Alcohol Served in Disneyland

Since before I was born (and very likely long before you were born), Disneyland has been serving up alcoholic drinks and offering exclusive gourmet dining in its well-known family-oriented themepark. Surprised?

Photo © Disney

Smack in the middle of New Orleans Square, right next to the entrance to the Blue Bayou restaurant, is a mysterious door with an ornamental “33” to its right. Without a $20,000 corporate sponsorship or a $7,500 individual membership, along with $2,250 in annual dues, you will not be allowed to step inside the doorway to the elegant Club 33. Unless, of course, you have a well-to-do or well-connected friend who himself is a member.

“I don’t want the public to see the world they live in while they’re in the Park. I want them to feel they’re in another world.” — Walt Disney

Glancing upward, the ornate iron railings and picturesque flower arrangements on the second-story 19th-century New Orleans French Quarter-style balcony give no clues that inside is a private adult club adorned with original works of Disney artists, Napoleonic furnishings, glimmering chandeliers, fresh flowers, parquet floors, and antique bronzes.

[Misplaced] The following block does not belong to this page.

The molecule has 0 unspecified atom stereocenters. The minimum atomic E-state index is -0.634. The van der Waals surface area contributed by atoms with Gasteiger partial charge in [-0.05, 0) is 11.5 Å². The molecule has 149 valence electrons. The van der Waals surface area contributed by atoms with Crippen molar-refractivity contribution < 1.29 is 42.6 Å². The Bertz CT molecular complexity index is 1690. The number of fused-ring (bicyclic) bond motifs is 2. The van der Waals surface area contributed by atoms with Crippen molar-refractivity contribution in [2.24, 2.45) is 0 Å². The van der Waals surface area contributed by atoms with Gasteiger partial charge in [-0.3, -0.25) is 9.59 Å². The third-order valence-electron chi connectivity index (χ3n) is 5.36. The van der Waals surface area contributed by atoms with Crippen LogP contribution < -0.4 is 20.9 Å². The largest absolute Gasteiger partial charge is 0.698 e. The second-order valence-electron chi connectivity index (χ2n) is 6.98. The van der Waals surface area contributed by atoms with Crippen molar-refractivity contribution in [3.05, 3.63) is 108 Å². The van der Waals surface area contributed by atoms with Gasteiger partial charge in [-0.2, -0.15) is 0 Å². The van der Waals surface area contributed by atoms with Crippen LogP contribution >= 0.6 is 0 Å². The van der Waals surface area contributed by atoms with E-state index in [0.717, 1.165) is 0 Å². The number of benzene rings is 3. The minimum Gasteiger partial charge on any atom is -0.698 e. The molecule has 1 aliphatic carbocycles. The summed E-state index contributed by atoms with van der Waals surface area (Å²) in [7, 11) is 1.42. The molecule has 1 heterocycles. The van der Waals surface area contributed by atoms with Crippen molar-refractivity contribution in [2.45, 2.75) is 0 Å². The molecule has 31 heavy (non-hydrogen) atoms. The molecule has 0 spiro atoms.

Walt Disney envisioned this secluded haven as a special place where he could entertain visiting dignitaries and others where “superb cuisine and distinctive decor would complement one another.” Many of the antiques on display were selected by Walt himself during frequent trips to New Orleans. It took years for his original idea to come to fruition, and unfortunately he died five months before its grand opening in May of 1967.

One of membership’s most intriguing perks is permission to ride in “Lilly Belle”, Walt’s private and luxurious rail car, the only caboose on the four trains that circumnavigate the park.

Thrills: 0. But, coolness factor: a definitive 10.

Don’t think you can rush right out and charge up one of these memberships on your American Express Platinum card. The current waiting list is approximately two to three years.


It is reported that as of 2011, the wait for membership may be as long as 14 years.¬†Corporate members pay an initiation fee of $27,500, while individual members pay $10,000 — in addition to annual dues, which are about $6,100 or $3,500, respectively.

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